Beatle solo album covers are a pretty mixed bag (partly, I suspect, because there have been so many of them over such a long period of time), and George’s are no exception to that. He didn’t consistently hit the heights that John did, for example, but his artwork choices were generally solid. Crucially, they were identifiably him, mixing splashes of humour with spiritual earnestness – sometimes both at the same time. For the purposes of this list, I’m not counting his experimental Wonderwall and Electronic Sounds albums, nor his live or compilation discs (which is just as well in the case of the dreadful Live in Japan and Best of Dark Horse covers, which seem to be designed to make it as difficult as possible for any potential buyers to make out that they are George Harrison records). I’m not sure he even had any say over the 1976 Best of George Harrison release, in any case. And I doubt he’d have been thrilled at the use of a Beatles-era photo to adorn 2007’s Let It Roll solo compilation, either. So what follows is just my ranking of the covers for his studio albums, from least to best.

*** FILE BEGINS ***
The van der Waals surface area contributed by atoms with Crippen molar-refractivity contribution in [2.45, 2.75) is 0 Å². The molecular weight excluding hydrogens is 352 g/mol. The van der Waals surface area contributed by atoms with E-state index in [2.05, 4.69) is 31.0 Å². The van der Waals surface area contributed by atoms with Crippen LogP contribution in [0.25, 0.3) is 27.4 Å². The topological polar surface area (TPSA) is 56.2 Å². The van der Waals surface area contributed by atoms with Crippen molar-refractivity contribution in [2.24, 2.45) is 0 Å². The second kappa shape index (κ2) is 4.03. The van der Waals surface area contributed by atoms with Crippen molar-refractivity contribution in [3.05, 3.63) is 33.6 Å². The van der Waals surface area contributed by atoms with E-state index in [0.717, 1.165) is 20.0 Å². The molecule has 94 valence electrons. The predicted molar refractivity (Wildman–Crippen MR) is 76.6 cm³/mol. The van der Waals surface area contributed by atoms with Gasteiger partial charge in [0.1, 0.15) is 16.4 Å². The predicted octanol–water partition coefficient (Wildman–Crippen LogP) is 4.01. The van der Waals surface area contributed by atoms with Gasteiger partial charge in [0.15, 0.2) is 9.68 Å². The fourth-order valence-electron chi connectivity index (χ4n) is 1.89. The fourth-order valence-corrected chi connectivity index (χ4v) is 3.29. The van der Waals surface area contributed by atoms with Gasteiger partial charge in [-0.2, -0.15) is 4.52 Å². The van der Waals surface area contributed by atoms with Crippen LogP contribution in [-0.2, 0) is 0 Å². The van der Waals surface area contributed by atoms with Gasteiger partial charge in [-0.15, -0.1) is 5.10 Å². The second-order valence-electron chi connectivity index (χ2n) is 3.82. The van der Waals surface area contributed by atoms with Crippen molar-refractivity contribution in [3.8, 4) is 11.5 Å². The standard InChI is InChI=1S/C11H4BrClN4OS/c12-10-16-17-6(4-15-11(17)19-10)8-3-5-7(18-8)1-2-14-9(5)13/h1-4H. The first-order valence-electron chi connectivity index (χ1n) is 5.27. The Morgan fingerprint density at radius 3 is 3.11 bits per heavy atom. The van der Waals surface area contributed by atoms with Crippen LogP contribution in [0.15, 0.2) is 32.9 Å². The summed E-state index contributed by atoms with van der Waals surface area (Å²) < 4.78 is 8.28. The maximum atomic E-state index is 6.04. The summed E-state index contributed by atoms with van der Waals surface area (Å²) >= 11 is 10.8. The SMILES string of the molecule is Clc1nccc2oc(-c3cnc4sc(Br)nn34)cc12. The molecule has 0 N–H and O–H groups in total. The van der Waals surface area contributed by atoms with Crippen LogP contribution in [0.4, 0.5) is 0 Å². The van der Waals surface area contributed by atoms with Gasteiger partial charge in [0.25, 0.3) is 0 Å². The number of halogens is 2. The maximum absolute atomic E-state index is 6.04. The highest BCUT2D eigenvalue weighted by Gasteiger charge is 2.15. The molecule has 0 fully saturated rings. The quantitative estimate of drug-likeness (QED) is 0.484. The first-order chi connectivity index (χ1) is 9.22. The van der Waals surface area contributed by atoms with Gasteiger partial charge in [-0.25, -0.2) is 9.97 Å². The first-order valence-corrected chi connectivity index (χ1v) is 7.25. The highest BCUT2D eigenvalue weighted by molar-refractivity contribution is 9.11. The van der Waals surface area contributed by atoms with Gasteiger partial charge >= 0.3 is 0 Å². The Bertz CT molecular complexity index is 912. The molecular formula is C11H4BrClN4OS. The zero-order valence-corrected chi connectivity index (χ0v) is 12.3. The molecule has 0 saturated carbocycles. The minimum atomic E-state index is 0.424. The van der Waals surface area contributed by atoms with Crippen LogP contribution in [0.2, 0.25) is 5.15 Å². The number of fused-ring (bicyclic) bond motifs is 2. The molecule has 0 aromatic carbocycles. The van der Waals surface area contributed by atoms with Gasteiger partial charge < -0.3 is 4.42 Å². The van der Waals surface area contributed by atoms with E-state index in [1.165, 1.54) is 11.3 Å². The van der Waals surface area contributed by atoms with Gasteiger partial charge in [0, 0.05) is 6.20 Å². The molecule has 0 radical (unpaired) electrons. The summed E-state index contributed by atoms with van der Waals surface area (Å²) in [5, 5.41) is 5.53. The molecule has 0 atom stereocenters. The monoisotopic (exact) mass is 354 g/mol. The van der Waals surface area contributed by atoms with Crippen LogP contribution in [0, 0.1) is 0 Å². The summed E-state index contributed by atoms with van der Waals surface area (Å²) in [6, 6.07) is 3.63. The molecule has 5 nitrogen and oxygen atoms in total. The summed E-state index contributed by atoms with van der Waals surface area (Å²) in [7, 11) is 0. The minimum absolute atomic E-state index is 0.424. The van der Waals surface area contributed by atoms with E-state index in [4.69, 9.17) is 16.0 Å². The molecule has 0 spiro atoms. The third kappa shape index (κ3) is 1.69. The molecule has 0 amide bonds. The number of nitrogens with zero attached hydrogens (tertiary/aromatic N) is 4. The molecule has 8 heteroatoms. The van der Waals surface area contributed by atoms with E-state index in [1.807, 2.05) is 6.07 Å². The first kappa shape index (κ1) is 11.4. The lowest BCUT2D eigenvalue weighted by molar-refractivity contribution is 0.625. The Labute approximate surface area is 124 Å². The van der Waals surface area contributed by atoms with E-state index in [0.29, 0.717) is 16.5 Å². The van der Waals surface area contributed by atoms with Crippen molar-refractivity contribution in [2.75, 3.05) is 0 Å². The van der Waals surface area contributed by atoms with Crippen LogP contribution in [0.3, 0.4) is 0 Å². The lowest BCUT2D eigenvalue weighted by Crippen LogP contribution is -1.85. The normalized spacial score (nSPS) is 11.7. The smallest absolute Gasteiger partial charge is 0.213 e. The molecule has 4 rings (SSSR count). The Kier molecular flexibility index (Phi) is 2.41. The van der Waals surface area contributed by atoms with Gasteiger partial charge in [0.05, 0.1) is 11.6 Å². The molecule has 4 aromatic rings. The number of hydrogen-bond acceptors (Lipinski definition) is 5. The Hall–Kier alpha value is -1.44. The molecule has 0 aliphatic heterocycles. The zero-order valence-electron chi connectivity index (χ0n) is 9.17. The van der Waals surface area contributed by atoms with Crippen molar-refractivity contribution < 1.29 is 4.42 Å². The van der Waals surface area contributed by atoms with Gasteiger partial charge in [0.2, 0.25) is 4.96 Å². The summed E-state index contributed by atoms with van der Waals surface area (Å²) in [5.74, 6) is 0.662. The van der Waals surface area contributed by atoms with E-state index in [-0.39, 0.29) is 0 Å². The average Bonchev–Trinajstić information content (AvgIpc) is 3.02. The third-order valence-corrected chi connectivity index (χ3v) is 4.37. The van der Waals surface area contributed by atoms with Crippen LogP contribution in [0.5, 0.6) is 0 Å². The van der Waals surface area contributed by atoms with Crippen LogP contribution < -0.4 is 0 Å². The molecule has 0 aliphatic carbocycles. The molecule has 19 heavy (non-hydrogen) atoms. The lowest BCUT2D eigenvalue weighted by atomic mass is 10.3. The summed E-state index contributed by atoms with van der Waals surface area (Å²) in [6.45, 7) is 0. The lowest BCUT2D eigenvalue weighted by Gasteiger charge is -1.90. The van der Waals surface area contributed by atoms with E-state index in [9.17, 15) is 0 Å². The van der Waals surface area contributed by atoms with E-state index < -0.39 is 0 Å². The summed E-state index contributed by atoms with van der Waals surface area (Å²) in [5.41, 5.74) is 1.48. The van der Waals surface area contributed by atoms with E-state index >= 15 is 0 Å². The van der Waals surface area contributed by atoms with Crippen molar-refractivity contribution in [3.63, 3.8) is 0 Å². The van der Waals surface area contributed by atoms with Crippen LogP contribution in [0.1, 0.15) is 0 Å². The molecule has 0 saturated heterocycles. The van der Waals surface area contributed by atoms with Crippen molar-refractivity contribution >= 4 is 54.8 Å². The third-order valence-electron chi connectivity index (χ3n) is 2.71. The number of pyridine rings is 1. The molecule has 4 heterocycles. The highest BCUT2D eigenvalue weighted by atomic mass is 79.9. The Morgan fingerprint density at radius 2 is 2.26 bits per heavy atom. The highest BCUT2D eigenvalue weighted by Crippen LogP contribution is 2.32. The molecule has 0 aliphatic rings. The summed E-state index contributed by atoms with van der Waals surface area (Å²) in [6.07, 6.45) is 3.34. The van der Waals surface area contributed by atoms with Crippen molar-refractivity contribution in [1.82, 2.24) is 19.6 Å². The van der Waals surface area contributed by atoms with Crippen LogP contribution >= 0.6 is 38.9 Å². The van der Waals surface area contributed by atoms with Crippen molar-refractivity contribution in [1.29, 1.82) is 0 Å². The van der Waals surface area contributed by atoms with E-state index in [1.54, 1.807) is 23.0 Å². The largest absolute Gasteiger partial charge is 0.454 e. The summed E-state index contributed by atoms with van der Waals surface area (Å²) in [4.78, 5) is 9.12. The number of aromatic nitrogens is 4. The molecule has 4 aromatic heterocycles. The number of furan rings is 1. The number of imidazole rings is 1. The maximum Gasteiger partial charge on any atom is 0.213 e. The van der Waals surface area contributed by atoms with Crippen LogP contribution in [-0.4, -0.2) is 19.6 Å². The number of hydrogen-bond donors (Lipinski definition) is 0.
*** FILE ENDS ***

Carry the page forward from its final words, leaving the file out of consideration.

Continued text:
10. Extra Texture
Some original versions of this 1975 album cut out the letters of the album title, allowing you to see a photo of George on the inner sleeve; others had an embossed design on the cardboard sleeve (‘extra texture’, get it?). They probably worked a little better than the later, ‘flat’ copies – like the one I have. But even so, considering this came out at a time when LP covers were approached as intricate and often grandiose works of art ( think Tales from Topographic Oceans by Yes or Led Zepplin’s Houses of the Holy), this just comes over as drab, cheap and uninspired. At a time when George’s output was starting to take a critical battering and his sales were falling, I doubt this did much to generate public interest, and it certainly isn’t worthy of the fine music contained inside.